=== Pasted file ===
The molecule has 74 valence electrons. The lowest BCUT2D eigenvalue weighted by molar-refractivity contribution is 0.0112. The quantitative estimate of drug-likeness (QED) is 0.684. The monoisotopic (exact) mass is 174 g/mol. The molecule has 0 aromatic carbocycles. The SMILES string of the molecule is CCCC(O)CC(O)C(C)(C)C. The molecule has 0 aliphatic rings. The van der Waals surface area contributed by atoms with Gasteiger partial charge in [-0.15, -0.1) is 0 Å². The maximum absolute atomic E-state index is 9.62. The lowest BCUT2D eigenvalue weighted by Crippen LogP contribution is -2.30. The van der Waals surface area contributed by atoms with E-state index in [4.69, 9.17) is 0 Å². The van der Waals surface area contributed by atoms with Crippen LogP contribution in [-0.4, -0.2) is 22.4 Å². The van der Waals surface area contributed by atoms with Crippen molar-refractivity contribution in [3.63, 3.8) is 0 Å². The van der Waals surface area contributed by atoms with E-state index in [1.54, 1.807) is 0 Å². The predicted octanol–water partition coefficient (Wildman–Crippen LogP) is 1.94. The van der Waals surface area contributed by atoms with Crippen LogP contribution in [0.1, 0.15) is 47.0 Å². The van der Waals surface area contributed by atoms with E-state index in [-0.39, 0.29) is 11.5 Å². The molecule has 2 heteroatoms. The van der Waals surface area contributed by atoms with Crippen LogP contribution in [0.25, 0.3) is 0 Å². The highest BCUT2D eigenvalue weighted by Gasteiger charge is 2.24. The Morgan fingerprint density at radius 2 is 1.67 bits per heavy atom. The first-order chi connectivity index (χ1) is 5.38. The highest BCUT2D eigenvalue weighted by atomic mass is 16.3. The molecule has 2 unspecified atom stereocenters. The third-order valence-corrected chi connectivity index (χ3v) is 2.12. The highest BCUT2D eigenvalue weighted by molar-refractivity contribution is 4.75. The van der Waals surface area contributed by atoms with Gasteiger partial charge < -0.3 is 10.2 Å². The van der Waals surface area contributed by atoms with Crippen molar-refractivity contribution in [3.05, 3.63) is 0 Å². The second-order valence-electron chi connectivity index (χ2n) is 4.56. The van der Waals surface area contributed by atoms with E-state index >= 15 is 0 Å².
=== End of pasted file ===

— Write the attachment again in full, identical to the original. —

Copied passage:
The molecule has 74 valence electrons. The lowest BCUT2D eigenvalue weighted by molar-refractivity contribution is 0.0112. The quantitative estimate of drug-likeness (QED) is 0.684. The monoisotopic (exact) mass is 174 g/mol. The molecule has 0 aromatic carbocycles. The SMILES string of the molecule is CCCC(O)CC(O)C(C)(C)C. The molecule has 0 aliphatic rings. The van der Waals surface area contributed by atoms with Gasteiger partial charge in [-0.15, -0.1) is 0 Å². The maximum absolute atomic E-state index is 9.62. The lowest BCUT2D eigenvalue weighted by Crippen LogP contribution is -2.30. The van der Waals surface area contributed by atoms with E-state index in [4.69, 9.17) is 0 Å². The van der Waals surface area contributed by atoms with Crippen LogP contribution in [-0.4, -0.2) is 22.4 Å². The van der Waals surface area contributed by atoms with Crippen molar-refractivity contribution in [3.63, 3.8) is 0 Å². The van der Waals surface area contributed by atoms with E-state index in [1.54, 1.807) is 0 Å². The predicted octanol–water partition coefficient (Wildman–Crippen LogP) is 1.94. The van der Waals surface area contributed by atoms with Crippen LogP contribution in [0.1, 0.15) is 47.0 Å². The van der Waals surface area contributed by atoms with E-state index in [-0.39, 0.29) is 11.5 Å². The molecule has 2 heteroatoms. The van der Waals surface area contributed by atoms with Crippen LogP contribution in [0.25, 0.3) is 0 Å². The highest BCUT2D eigenvalue weighted by Gasteiger charge is 2.24. The Morgan fingerprint density at radius 2 is 1.67 bits per heavy atom. The first-order chi connectivity index (χ1) is 5.38. The highest BCUT2D eigenvalue weighted by atomic mass is 16.3. The molecule has 2 unspecified atom stereocenters. The third-order valence-corrected chi connectivity index (χ3v) is 2.12. The highest BCUT2D eigenvalue weighted by molar-refractivity contribution is 4.75. The van der Waals surface area contributed by atoms with Gasteiger partial charge < -0.3 is 10.2 Å². The van der Waals surface area contributed by atoms with Crippen molar-refractivity contribution in [3.05, 3.63) is 0 Å². The second-order valence-electron chi connectivity index (χ2n) is 4.56. The van der Waals surface area contributed by atoms with E-state index >= 15 is 0 Å².